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Now browsing: Hometown News > News > Volusia County

Port Orange considers committee to simplify financial decisions
Rating: 2.67 / 5 (6 votes)  
Posted: 2013 Mar 08 - 06:09

by Michael Salerno

For Hometown News

PORT ORANGE -- "Some City Council meetings sound like an accounting class."

That's what Councilman Bob Ford said to sum up his feelings about the complexity of the financial decisions he and his colleagues have recently been faced with, arising from an estimated $2 million revenue loss related to the finance department's water billing procedures.

Mr. Ford recommended a means of simplifying the process, which won approval -- in concept, at least -- from his peers.

At a recent meeting, the City Council directed City Manager Greg Kisela to develop legislation that would create a citizen-led budget and audit committee, which would be tasked to simplify the city's financial accounting processes in a clear and understandable way and aid council members in financial decision-making.

Mr. Ford said in a recent phone interview this would help the city "take control" of its finances.

"Port Orange has traditionally had a complex financial accounting system," Mr. Ford said. "It just needs to be so we know where we are financially, so we all understand the implications."

In addition to simplifying the city's complex accounting procedures, Mr. Ford also said the committee should work to solve problems the city had involving its audits. Although the auditing process is designed to advise council members where the city's finances stand, he said problems occurred as auditors hired by the city directed questions to finance department staff when they should have asked questions of the council members about what they deemed acceptable.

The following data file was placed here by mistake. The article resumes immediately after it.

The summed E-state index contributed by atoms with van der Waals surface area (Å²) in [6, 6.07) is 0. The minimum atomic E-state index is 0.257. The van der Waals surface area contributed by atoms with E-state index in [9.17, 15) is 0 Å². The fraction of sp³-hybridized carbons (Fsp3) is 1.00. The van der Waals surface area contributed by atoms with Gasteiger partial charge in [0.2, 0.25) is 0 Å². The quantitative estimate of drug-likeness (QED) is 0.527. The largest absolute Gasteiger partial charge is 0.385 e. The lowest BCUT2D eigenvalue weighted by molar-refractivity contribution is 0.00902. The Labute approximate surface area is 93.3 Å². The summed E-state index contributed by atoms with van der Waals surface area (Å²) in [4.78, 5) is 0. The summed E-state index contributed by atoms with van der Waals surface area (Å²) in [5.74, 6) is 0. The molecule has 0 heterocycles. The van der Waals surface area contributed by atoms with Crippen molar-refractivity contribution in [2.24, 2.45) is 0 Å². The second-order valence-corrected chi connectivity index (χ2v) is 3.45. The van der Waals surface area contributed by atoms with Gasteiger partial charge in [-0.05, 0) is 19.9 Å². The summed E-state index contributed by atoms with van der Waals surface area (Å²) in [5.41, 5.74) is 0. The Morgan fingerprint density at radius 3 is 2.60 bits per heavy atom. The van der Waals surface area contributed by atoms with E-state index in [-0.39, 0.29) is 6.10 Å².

"This committee is one of the things we're doing to take positive control over the city finances so we never have these problems with water billing," he said. "... This will provide us another arena to probe these areas more differently."

City leaders are awaiting the results of a forensic audit of the finance department and the controls in place to calculate water bills. The problem was made public in October 2012 after an employee told city staff an energy surcharge for water usage approved in 2009 was not being passed on to wholesale customers in Daytona Beach Shores.

"(The forensic auditors are) digging in and doing what they committed to you that they would do," Mr. Kisela recently told city leaders.

The board's responsibility, Mr. Ford believes, should be to aid city leaders in providing "information we need to make informed decisions." He cited the issue of city pensions as a specific example, saying committee members would be able to advise council members on reasonable and unreasonable rates of return on the city's three employee pension funds.

With the board approved in concept, the next step is for city leaders to formally approve the committee's formation via ordinance. Mr. Kisela said the ordinance would outline the requirements for members to serve on the board.

Council members agree experience and expertise in accounting and finance would be required in order to serve.

"I appreciate the volunteers for our boards, but there are certain boards that require a certain expertise," Vice Mayor Don Burnette said. "This is one of them."

Mr. Ford believes any Port Orange citizen with a professional and/or academic background in the fields of accounting and finance would qualify. Councilman Drew Bastian believes members should also have expertise budgeting.




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